Now, you would assume that for both p1 and p2 the same hidden classes and transitions would be used. Well, not really. For “p1”, first the property “a” will be added and then the property “b”. For “p2”, however, first “b” is being assigned, followed by “a”. Thus, “p1” and “p2” end up with different hidden classes as a result of the different transition paths. In such cases, it’s much better to initialize dynamic properties in the same order so that the hidden classes can be reused.

V8 takes advantage of another technique for optimizing dynamically typed languages called inline caching. Inline caching relies on the observation that repeated calls to the same method tend to occur on the same type of object. An in-depth explanation of inline caching can be found here.

We’re going to touch upon the general concept of inline caching (in case you don’t have the time to go through the in-depth explanation above).

So how does it work? V8 maintains a cache of the type of objects that were passed as a parameter in recent method calls and uses this information to make an assumption about the type of object that will be passed as a parameter in the future. If V8 is able to make a good assumption about the type of object that will be passed to a method, it can bypass the process of figuring out how to access the object’s properties, and instead, use the stored information from previous lookups to the object’s hidden class.

So how are the concepts of hidden classes and inline caching related? Whenever a method is called on a specific object, the V8 engine has to perform a lookup to the hidden class of that object in order to determine the offset for accessing a specific property. After two successful calls of the same method to the same hidden class, V8 omits the hidden class lookup and simply adds the offset of the property to the object pointer itself. For all future calls of that method, the V8 engine assumes that the hidden class hasn’t changed, and jumps directly into the memory address for a specific property using the offsets stored from previous lookups. This greatly increases execution speed.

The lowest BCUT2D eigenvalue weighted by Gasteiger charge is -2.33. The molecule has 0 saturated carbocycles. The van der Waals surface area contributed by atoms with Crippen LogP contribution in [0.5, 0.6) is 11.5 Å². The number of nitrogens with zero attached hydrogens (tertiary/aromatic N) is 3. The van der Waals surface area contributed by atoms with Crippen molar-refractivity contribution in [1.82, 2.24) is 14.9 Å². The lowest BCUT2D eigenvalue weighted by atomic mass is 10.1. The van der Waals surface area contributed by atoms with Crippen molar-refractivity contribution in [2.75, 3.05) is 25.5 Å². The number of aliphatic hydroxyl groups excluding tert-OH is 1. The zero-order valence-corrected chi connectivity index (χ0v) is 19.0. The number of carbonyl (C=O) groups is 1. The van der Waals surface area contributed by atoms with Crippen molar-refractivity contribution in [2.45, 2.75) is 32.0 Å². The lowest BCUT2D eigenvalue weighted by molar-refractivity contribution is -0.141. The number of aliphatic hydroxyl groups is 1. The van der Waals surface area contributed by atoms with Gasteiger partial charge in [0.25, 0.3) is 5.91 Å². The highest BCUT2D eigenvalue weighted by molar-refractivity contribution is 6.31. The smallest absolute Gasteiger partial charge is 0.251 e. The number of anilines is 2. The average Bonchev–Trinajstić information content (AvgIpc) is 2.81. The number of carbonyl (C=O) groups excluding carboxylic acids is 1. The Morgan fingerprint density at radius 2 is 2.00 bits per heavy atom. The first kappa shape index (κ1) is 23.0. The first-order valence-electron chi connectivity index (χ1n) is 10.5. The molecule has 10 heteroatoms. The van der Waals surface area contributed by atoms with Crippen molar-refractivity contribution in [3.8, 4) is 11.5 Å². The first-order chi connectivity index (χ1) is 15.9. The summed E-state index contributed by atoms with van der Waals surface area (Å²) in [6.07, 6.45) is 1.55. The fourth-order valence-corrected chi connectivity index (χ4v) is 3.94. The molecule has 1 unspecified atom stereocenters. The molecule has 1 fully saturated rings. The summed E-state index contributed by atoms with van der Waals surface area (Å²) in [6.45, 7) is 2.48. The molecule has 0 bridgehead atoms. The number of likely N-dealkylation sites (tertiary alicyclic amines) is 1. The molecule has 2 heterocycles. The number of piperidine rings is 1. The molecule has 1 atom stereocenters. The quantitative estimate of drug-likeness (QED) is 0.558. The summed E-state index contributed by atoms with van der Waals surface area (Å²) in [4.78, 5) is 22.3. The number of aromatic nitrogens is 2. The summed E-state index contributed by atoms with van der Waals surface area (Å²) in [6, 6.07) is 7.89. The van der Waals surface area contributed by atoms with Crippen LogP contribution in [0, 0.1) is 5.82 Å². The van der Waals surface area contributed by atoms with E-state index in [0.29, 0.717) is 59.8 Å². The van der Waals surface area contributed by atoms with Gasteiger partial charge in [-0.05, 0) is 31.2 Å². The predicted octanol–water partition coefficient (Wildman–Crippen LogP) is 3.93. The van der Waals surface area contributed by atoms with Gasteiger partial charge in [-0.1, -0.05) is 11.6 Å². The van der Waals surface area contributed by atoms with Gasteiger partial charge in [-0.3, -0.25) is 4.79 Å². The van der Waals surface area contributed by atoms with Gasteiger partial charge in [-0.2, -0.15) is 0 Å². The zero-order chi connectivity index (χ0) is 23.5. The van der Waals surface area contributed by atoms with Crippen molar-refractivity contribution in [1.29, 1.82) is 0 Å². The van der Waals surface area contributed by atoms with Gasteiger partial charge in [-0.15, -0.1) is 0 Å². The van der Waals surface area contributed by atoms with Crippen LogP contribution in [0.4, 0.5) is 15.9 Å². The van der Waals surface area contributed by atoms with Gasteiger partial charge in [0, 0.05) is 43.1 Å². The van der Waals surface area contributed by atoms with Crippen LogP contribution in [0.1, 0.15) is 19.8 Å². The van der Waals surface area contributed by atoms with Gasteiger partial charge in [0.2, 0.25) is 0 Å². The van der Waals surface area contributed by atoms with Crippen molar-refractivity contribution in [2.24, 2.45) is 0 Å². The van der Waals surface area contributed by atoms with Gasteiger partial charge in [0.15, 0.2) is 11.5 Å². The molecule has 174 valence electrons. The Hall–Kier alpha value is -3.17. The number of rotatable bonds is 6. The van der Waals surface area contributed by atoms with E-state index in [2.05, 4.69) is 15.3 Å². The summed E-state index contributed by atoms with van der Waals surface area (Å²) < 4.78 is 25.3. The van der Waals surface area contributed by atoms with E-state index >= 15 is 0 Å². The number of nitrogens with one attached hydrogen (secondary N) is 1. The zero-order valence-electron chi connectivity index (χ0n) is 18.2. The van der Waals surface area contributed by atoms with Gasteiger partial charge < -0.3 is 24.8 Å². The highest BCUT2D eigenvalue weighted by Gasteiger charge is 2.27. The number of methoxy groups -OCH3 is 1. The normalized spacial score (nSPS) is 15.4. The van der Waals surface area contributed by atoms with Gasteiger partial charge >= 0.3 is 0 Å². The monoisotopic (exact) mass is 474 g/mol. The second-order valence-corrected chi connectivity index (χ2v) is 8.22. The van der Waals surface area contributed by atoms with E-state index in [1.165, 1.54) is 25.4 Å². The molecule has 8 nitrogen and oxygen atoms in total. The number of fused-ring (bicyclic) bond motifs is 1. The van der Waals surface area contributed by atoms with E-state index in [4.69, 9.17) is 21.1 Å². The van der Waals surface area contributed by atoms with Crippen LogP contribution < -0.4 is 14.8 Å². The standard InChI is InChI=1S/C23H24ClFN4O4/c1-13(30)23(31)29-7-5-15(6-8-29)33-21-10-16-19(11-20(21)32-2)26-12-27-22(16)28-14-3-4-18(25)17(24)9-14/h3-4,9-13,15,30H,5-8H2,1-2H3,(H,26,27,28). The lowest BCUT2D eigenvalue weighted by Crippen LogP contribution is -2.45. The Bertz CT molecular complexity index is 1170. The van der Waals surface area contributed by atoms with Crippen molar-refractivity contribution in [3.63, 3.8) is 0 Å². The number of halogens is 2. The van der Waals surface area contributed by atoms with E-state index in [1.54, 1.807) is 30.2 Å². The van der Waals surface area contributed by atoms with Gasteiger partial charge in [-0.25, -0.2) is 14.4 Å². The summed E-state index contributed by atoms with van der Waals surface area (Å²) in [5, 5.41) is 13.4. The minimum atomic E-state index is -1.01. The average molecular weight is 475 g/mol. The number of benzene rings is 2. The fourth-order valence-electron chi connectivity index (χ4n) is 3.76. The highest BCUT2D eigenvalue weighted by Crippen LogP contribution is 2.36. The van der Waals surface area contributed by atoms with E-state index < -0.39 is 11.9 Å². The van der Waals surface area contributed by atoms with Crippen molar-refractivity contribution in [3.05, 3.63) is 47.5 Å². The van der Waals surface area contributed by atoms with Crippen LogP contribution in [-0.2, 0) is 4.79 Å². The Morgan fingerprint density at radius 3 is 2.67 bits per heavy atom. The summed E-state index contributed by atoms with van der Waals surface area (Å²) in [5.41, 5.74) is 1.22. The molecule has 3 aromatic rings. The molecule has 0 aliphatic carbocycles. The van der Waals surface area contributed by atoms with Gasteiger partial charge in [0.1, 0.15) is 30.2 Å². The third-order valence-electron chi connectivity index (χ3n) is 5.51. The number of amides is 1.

Inline caching is also the reason why it’s so important that objects of the same type share hidden classes. If you create two objects of the same type and with different hidden classes (as we did in the example earlier), V8 won’t be able to use inline caching because even though the two objects are of the same type, their corresponding hidden classes assign different offsets to their properties.

The two objects are basically the same but the “a” and “b” properties were created in different order.

Once the Hydrogen graph is optimized, Crankshaft lowers it to a lower-level representation called Lithium. Most of the Lithium implementation is architecture-specific. Register allocation happens at this level.

In the end, Lithium is compiled into machine code. Then something else happens called OSR: on-stack replacement. Before we started compiling and optimizing an obviously long-running method, we were likely running it. V8 is not going to forget what it just slowly executed to start again with the optimized version. Instead, it will transform all the context we have (stack, registers) so that we can switch to the optimized version in the middle of the execution. This is a very complex task, having in mind that among other optimizations, V8 has inlined the code initially. V8 is not the only engine capable of doing it.

There are safeguards called deoptimization to make the opposite transformation and reverts back to the non-optimized code in case an assumption the engine made doesn’t hold true anymore.